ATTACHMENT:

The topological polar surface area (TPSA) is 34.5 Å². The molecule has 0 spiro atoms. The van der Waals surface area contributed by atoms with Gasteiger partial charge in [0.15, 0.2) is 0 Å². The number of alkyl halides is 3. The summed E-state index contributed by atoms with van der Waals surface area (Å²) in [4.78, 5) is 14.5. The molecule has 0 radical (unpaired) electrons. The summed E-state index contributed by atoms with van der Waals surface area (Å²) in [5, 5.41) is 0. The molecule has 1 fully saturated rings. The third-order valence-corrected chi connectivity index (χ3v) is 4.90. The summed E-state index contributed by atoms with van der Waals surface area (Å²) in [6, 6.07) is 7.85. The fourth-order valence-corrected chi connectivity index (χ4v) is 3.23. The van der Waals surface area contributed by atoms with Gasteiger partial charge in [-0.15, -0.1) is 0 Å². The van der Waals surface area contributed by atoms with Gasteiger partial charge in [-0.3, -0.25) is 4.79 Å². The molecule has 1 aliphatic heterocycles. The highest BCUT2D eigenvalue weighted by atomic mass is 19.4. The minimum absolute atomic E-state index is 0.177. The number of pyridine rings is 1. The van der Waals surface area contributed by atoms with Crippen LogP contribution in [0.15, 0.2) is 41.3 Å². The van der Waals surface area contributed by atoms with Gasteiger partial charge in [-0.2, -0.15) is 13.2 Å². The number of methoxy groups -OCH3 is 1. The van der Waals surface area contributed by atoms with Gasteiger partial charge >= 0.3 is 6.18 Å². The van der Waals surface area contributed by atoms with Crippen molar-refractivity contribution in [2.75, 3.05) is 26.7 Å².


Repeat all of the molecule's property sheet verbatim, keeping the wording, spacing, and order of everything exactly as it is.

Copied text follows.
The topological polar surface area (TPSA) is 34.5 Å². The molecule has 0 spiro atoms. The van der Waals surface area contributed by atoms with Gasteiger partial charge in [0.15, 0.2) is 0 Å². The number of alkyl halides is 3. The summed E-state index contributed by atoms with van der Waals surface area (Å²) in [4.78, 5) is 14.5. The molecule has 0 radical (unpaired) electrons. The summed E-state index contributed by atoms with van der Waals surface area (Å²) in [5, 5.41) is 0. The molecule has 1 fully saturated rings. The third-order valence-corrected chi connectivity index (χ3v) is 4.90. The summed E-state index contributed by atoms with van der Waals surface area (Å²) in [6, 6.07) is 7.85. The fourth-order valence-corrected chi connectivity index (χ4v) is 3.23. The van der Waals surface area contributed by atoms with Gasteiger partial charge in [-0.15, -0.1) is 0 Å². The van der Waals surface area contributed by atoms with Gasteiger partial charge in [-0.3, -0.25) is 4.79 Å². The molecule has 1 aliphatic heterocycles. The highest BCUT2D eigenvalue weighted by atomic mass is 19.4. The minimum absolute atomic E-state index is 0.177. The number of pyridine rings is 1. The van der Waals surface area contributed by atoms with Crippen LogP contribution in [0.15, 0.2) is 41.3 Å². The van der Waals surface area contributed by atoms with Gasteiger partial charge in [-0.2, -0.15) is 13.2 Å². The number of methoxy groups -OCH3 is 1. The van der Waals surface area contributed by atoms with Gasteiger partial charge >= 0.3 is 6.18 Å². The van der Waals surface area contributed by atoms with Crippen molar-refractivity contribution in [2.75, 3.05) is 26.7 Å².